H.Con.Res. 145: H.Con.Res 145, Calling for universal condemnation of the North Korean missile launch of December 12, 2012.

H.Con.Res. 145

H.Con.Res 145, Calling for universal condemnation of the North Korean missile launch of December 12, 2012.

Date
December 31, 2012 (112th Congress, 2nd Session)

Staff Contact
Communications

Floor Situation

On 2012, the House is scheduled to consider H.Con.Res. 145 under a suspension of the rules requiring a two-thirds majority vote for passage. The bill calls for the universal condemnation of the North Korean missile launch of December 12, 2012. 

Bill Summary

H.Con.Res. 145 expresses the sense of Congress that: (1) the North Korean missile launch of December 12, 2012, represents a flagrant violation of specified U.N. Security Council resolutions; (2) North Korea continues to defy the U.N., its Six-Party partners, and the international community; (3) the member nations should immediately impose sanctions covered by such resolutions and censure North Korea; and (4) all current restrictions against North Korea, including sanctions that ban the importation into the United States of North Korean goods, should remain in effect until North Korea no longer engages in activities that threaten U.S. interests and global peace.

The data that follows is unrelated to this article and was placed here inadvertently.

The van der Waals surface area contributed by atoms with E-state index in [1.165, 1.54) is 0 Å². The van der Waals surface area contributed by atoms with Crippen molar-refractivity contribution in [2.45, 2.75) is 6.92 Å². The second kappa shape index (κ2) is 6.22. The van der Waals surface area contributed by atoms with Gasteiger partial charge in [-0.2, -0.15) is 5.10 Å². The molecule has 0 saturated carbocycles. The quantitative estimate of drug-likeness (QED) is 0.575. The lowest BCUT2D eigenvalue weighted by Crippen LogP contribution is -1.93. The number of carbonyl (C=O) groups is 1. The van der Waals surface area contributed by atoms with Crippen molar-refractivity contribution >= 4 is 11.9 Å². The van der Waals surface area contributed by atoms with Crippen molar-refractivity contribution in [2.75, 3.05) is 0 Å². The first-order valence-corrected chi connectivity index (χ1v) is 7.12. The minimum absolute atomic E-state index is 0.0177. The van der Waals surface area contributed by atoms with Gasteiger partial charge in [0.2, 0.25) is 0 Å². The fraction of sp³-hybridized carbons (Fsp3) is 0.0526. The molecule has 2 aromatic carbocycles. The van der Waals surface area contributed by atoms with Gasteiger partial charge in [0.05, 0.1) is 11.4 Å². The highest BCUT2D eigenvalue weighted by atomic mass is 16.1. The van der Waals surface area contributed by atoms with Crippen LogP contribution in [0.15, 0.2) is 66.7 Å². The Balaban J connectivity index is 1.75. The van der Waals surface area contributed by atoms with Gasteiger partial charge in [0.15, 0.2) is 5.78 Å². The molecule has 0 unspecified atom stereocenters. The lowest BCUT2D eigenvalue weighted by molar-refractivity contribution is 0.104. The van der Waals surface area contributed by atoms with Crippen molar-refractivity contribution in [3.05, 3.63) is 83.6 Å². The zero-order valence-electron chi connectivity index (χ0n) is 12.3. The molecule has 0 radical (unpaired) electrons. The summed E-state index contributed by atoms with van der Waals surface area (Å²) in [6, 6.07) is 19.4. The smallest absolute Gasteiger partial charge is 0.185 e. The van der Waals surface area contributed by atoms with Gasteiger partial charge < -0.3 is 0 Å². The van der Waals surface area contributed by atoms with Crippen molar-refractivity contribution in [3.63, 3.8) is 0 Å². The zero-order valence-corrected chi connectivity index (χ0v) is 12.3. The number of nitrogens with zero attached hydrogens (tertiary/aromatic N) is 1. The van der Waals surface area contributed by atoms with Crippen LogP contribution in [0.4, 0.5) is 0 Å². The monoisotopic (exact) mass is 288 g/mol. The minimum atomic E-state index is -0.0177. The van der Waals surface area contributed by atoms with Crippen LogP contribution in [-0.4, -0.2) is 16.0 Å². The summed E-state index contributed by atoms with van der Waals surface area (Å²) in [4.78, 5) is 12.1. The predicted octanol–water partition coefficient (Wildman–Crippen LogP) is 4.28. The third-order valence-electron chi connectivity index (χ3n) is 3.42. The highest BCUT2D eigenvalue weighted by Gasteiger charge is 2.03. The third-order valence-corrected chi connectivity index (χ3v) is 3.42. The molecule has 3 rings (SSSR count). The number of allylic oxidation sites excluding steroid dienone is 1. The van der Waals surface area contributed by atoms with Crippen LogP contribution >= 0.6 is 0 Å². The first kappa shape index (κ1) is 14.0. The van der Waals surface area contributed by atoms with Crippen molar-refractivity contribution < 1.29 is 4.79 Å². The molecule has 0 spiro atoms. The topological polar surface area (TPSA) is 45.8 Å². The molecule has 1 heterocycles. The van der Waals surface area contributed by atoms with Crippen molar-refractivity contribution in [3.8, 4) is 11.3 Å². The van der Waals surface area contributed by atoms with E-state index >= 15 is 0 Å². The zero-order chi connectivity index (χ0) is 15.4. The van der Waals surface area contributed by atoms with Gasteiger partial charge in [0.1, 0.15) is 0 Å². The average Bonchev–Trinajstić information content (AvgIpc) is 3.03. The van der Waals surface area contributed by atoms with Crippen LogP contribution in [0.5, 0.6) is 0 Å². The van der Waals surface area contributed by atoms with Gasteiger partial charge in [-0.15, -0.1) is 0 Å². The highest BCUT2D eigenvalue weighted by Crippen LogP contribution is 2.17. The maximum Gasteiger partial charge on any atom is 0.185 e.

Background

On December 12, 2012 North Korea launched its Unha-3 rocket, claiming that it was part of a peaceful space program to place an observation satellite in orbit.

 

According to the New York Times, “intelligence officials and rocket scientists affiliated with the South Korean Defense Ministry said through the rocket launching, North Korea was testing a ballistic missile that could fly more than 6,200 miles, with a warhead of about 1,100 to 1,300 pounds, putting the West Coast of the United States in range.”

 

U.N. Security Council resolutions ban North Korea, a U.N. member; from any rocket launching that uses ballistic missile technology.  The U.N. has mandated economic sanctions aimed at blocking North Korea from acquiring or proliferating nuclear and missile technology.  According to the New York Times, “analysts have long suspected that Iran and North Korea were closely cooperating in their missile and nuclear programs, sharing components and test data.”

Cost

No cost estimate is available.